Alice is delighted that she will be able to put her knowledge to good use on this important deployment and has been taking part in a series of training exercises to hone her military capabilities for this domain. She was a recent participant in a National MTO exercise called Cambrian Trader in Milford Haven, one of the UK’s most important commercial ports. The maritime exercise prepares members of the MTO specialisation to take operational control of the security of merchant shipping, learn about boarding operations and briefings to ships, passing on vital information and cooperating with other agencies including Border Control. The MTO ratings learned about conducting Rapid Environmental Assessments and briefing on a rapidly changing environment in a transition to conflict scenario.

“We spent a week at HMS Collingwood practicing the theory, policy and understanding the scenario before relocating to an Army camp, near Penally, joining up with both AWNIS and NCAGS MTO specialists in the port to apply the practical element of the training which was really very realistic and useful. I realise that it’s going to be challenging abroad on operations – in a tropical climate and facing potential language barriers amongst the very experienced Master Mariners we will come across, but I am becoming knowledgeable and well aware of all the issues that they can face. As long as I can give a good briefing and help the crews on their way safely I will be very pleased to be part of this operation.”

When Alice returns from the deployment, she will look forward to picking up her career in the MCA and has an ambition to progress to become a Commissioned RNR Officer. She said: “I’ll feel ready to confidently start my Junior Officer training programme, study for my Admiralty Interview Board and hopefully one day become an MTO Officer in the Reserves specialising in Allied Worldwide Navigation and Information Systems. Some time in the future, I’d really like to work for the Hydrographic Office in Taunton.”

Alice is well supported in both of her careers by her Royal Naval Officer partner Richard, who is currently serving as the Deputy Logistics Officer on HMS Diamond, one of the Royal Navy’s advanced Air Defence Destroyers.  When they get some precious time together the pair enjoy renovating a barn in Somerset that they are hoping will become their new home and driving miniature steam trains.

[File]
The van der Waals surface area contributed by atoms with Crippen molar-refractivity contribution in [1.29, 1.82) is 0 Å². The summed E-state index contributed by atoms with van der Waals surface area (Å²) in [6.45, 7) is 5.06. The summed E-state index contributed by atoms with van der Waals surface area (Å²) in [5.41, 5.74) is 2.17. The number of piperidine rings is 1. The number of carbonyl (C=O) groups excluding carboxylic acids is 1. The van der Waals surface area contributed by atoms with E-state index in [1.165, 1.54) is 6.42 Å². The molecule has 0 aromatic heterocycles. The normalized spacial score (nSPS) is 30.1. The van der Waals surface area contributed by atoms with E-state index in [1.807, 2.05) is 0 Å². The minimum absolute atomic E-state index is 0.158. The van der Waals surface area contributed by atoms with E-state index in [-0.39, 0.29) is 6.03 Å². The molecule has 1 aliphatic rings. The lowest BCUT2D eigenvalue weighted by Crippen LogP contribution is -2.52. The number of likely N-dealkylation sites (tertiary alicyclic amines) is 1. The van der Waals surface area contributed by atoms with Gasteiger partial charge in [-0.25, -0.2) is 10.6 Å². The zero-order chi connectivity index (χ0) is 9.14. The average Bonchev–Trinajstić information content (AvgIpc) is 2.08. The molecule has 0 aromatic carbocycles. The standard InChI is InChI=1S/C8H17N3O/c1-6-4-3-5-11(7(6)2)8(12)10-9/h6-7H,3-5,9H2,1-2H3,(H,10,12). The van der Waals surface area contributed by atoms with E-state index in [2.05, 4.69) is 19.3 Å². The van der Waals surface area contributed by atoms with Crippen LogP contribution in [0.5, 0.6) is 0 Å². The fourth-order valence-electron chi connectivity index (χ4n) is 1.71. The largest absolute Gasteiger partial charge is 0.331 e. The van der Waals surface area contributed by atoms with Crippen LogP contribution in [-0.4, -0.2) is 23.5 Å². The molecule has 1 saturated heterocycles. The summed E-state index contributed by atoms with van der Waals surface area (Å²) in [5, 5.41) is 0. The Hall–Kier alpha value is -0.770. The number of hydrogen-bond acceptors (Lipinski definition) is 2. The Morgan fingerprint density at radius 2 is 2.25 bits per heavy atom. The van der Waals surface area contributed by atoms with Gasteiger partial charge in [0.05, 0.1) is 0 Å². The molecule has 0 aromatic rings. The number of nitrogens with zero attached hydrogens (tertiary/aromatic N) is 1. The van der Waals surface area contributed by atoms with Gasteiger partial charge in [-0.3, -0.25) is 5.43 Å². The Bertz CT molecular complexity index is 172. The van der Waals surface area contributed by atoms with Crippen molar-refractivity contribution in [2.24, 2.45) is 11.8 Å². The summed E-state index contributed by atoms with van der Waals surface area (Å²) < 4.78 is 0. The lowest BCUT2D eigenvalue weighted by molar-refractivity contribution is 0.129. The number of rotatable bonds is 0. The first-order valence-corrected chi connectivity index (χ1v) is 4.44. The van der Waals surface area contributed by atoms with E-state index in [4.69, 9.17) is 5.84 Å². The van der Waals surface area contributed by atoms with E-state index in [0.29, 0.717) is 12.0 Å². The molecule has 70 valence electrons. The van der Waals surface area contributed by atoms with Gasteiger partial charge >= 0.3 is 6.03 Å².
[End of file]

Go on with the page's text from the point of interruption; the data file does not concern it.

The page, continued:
For more details, or to register to attend, call 08456 00 32 22, search for ‘navy reserves’ on the web, or visit

The “Benet” Archery Trophy

Surrey Army Cadet Force take up the bow

Surrey Army Cadet Force had their first Inter-Company Archery Final, held on the 29th June at the Royal Military Academy Sandhurst.  CSM Kit Donal and SSI Fiona Watson qualified as Archery Leaders in Sept 2012 and came up with the idea of running a weekend of Archery Tuition for each of Surrey’s ACF Companies.  On each of days after some coaching the cadets had their Inter-Detachment shoot which they participated in, the competition was fierce with only two places per day available.  The two top shots from each day made the final team of four who would go on to represent their Company in the Final in June.  From January through to May each Company put forward their cadets.

Cadets taking aim

Cadets taking aim

Each Company would be shooting for the “Benet” Archery Trophy, this was dedicated to Surrey Army Cadet Force’s Mobile Canine welfare unit AKA “Benet” who sadly passed away in November 2012, he belonged to Surrey ACF’s retired Padre Maj Nigel Nicholson.  Benet was never far from his side and attended many of Surrey Annual Camps.  He was a calming influence on many cadets who may have been missing home or finding Annual camp a little stressful.  He is greatly missed.

The Cadets from each Company fought hard for the trophy, this tested their skills and ability to the maximum as all their training had been carried out in the Indoor Range, for the final they were shooting outside and a further distance.

The parents/grandparents all enjoyed watching the cadets in action, and expressed that it was nice to be included in seeing what their young people get up to in the Cadet Force.

To present the trophies were:

Maj Nigel Nicholson – Benet Trophy

Commandant Surrey ACF Col Alan Mulder – Overall highest score, Top Barebow and Top Sighted Trophies

The winners: D Company with an impressive 1185 points

Runners up: E Company with 1178

3rd place: C Company with 1097

Overall highest score – C Company L/Cpl Szyszko with 589

Barebow top shot – C Company L/Cpl Szyszko with 344

Sighted bow top shot – D Company L/Cpl Stephenson with 249

For more information on the Army Cadet Force please visit :